XM17 Pistol Vendors
Sgt. Dave Salvador, of 75th Medical Company Area Support, South Korea, shoots his M9 during the Stress Shoot Qualification Lane of the Pacific Regional Medical Command Best Medic Competition, Sept. 21-25, 2014, at Schofield Barracks, Hawaii. The Army is looking for a new pistol to replace the M9.|Photo by Spc. Paxton Busch

US Army Close to Releasing Solicitation For New XM17 Pistol

The US Army recently met with more than 20 vendors in regards to the "XM17" Modular Handgun System, which will replace the current M9 standard handgun.

The following is a release from the U.S. Army:

Fort Belvoir, Va. (July 8, 2015) — The Army moved closer to releasing its long-awaited solicitation for a new, modern handgun system when it hosted a fourth industry day for interested vendors at Picatinny Arsenal, N.J., July 8.

The Army named the new weapon the “XM17” Modular Handgun System. It will replace the current M9 standard Army handgun with a more state-of-the-art weapon system.

“More than 20 companies attended the event,” said Debi Dawson, PEO Soldier spokesperson.

Federal procurement restrictions do not allow the disclosure of the names of firms participating, she said.

The government presented changes to its latest draft solicitation for the XM17, which were posted to the Federal Business Opportunities website, June 8.

Among changes discussed at the industry day was policy that now opens up the competition to rounds other than ball (full metal jacket) ammunition.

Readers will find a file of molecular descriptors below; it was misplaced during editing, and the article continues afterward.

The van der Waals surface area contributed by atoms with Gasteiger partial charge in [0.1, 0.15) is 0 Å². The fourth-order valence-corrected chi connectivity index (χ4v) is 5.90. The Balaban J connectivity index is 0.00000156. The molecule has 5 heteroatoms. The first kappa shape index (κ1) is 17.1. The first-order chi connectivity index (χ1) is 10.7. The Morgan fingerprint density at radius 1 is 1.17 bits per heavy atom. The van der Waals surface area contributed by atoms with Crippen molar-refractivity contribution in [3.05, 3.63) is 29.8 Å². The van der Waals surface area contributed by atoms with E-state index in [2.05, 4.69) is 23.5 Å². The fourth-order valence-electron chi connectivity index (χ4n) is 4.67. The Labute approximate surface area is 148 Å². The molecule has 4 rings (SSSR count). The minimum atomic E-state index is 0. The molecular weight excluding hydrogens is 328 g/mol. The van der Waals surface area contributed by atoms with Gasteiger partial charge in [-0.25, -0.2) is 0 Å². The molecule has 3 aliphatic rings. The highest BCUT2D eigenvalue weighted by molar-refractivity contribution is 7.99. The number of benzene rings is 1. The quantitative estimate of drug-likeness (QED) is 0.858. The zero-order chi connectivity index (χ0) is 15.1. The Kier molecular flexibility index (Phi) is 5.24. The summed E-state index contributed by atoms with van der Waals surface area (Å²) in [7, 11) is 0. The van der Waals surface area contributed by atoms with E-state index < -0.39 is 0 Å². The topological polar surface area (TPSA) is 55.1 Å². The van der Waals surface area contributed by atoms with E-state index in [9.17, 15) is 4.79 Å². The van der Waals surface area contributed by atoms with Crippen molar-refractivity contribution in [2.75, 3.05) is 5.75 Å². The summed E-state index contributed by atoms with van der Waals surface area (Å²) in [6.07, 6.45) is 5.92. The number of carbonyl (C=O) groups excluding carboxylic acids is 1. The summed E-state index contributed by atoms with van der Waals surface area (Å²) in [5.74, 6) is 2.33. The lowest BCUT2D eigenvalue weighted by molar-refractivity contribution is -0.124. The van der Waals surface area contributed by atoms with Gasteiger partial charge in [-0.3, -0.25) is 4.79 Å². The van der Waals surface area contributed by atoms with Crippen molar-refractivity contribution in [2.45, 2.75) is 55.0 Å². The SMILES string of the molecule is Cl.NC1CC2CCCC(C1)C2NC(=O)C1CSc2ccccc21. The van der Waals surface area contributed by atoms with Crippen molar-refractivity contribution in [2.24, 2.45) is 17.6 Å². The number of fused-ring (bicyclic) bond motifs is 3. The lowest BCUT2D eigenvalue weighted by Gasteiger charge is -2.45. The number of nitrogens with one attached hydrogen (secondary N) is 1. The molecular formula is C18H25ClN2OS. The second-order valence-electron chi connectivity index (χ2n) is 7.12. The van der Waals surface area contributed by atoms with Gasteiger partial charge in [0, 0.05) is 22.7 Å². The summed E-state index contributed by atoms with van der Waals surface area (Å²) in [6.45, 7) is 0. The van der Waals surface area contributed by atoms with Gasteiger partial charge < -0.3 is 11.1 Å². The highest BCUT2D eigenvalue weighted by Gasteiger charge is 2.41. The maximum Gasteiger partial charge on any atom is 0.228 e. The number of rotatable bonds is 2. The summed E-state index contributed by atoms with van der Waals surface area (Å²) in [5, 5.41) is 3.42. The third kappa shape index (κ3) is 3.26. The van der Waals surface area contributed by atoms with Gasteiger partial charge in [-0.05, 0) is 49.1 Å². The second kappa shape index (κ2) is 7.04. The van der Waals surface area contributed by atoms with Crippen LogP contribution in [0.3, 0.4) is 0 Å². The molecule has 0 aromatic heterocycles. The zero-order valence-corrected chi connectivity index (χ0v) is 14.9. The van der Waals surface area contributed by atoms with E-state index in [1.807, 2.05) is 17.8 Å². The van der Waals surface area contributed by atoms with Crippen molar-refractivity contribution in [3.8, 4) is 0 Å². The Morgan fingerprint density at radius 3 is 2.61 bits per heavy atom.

A representative from the Army Judge Advocate General’s Office discussed the decision in detail during the event.

Richard Jackson, special assistant to the U.S. Army Judge Advocate General for Law of War, told attendees that federal, state, local and military law enforcement elements routinely use expanding and fragmenting ammunition in their handguns due to the increased capability it provides against threats.

“Expanding the XM17 Modular Handgun competition to include special-purpose ammunition will provide the warfighter with a more accurate and lethal handgun,” Jackson said. “Other types of ammunition allow the XM17 Modular Handgun System to be optimized by vendors, providing a more capable system to warfighters across the spectrum of shooter experience and skill level.”

Through the upcoming competition, the Army intends to replace the M9 with a more modern handgun system.

“Handgun technology has advanced significantly thanks to lighter-weight materials, ergonomics and accessory rails since 1986, when the M9 entered the Army’s inventory,” Dawson said. “The Army is seeking a handgun system that outperforms the current M9 system. It also must be modular, meaning it allows adjustments to fit all hand sizes.”

The Army is encouraging industry to optimize commercially available gun, ammunition and magazine components to provide a system for maximum performance.

Current plans call for the Army to purchase more than 280,000 of the new handguns from a single vendor. Deliveries are scheduled to begin in 2018.

The Army also plans to buy approximately 7,000 compact versions of the new handgun.

Dawson said that other military services, participating in the XM17 program, may order an additional 212,000 systems above the Army quantity.

The draft solicitation spells out likely procedural and schedule details that responding vendors will have to follow to participate in the competition.

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